Tuesday, November 27, 2007

The Dance of Evolution, or How Art Got Its Start - New York Times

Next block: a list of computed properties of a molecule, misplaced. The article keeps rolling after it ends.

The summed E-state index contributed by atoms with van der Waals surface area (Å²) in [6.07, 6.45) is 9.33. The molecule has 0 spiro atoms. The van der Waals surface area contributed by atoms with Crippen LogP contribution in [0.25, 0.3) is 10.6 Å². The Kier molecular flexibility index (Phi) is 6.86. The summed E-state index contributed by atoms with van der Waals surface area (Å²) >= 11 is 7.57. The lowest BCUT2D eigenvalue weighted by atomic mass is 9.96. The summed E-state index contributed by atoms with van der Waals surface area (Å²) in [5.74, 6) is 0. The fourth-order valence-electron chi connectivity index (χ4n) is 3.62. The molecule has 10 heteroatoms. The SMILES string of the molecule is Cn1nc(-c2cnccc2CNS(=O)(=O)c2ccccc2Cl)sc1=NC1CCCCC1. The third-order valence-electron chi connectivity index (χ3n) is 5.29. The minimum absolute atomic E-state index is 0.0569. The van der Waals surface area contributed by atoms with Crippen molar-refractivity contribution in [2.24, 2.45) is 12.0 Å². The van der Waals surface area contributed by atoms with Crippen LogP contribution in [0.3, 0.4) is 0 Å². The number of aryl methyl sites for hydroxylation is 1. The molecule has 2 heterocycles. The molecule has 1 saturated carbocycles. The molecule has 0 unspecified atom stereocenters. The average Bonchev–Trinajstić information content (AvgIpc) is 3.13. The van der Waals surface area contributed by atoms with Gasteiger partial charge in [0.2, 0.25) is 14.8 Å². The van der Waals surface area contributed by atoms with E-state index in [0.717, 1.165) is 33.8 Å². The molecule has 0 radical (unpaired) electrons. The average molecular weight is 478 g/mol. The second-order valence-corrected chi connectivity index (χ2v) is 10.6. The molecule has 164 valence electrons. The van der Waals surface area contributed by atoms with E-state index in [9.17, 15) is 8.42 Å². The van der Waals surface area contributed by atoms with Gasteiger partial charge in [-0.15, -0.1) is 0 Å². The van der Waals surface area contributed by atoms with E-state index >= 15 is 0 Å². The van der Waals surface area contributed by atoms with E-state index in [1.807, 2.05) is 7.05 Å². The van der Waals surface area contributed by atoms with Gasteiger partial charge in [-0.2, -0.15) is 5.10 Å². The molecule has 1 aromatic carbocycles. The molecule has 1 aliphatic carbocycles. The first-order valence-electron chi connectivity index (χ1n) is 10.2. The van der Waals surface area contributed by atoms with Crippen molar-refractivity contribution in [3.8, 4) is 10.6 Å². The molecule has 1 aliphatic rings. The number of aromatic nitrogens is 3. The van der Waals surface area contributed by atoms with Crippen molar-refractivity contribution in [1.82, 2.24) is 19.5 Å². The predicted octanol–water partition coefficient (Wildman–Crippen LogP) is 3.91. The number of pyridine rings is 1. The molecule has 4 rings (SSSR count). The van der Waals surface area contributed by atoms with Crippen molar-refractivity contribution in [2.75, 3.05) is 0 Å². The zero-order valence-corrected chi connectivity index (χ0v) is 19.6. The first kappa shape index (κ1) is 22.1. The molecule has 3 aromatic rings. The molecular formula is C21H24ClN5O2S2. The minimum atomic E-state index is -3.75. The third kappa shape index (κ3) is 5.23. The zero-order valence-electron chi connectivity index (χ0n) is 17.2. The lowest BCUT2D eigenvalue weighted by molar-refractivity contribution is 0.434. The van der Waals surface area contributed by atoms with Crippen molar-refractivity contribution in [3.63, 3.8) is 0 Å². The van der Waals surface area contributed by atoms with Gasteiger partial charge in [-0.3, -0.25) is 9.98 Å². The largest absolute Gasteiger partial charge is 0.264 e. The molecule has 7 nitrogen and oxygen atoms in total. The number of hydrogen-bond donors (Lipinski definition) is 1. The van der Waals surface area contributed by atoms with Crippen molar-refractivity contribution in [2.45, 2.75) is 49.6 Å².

The Dance of Evolution, or How Art Got Its Start - New York Times: "In the main presentation at the conference, Ellen Dissanayake, an independent scholar affiliated with the University of Washington, Seattle, offered her sweeping thesis of the evolution of art, nimbly blending familiar themes with the radically new. By her reckoning, the artistic impulse is a human birthright, a trait so ancient, universal and persistent that it is almost surely innate. But while some researchers have suggested that our artiness arose accidentally, as a byproduct of large brains that evolved to solve problems and were easily bored, Ms. Dissanayake argues that the creative drive has all the earmarks of being an adaptation on its own. The making of art consumes enormous amounts of time and resources, she observed, an extravagance you wouldn’t expect of an evolutionary afterthought. Art also gives us pleasure, she said, and activities that feel good tend to be those that evolution deems too important to leave to chance. What might that deep-seated purpose of art-making be? Geoffrey Miller and other theorists have proposed that art serves as a sexual display, a means of flaunting one’s talented palette of genes. Again, Ms. Dissanayake has other ideas."


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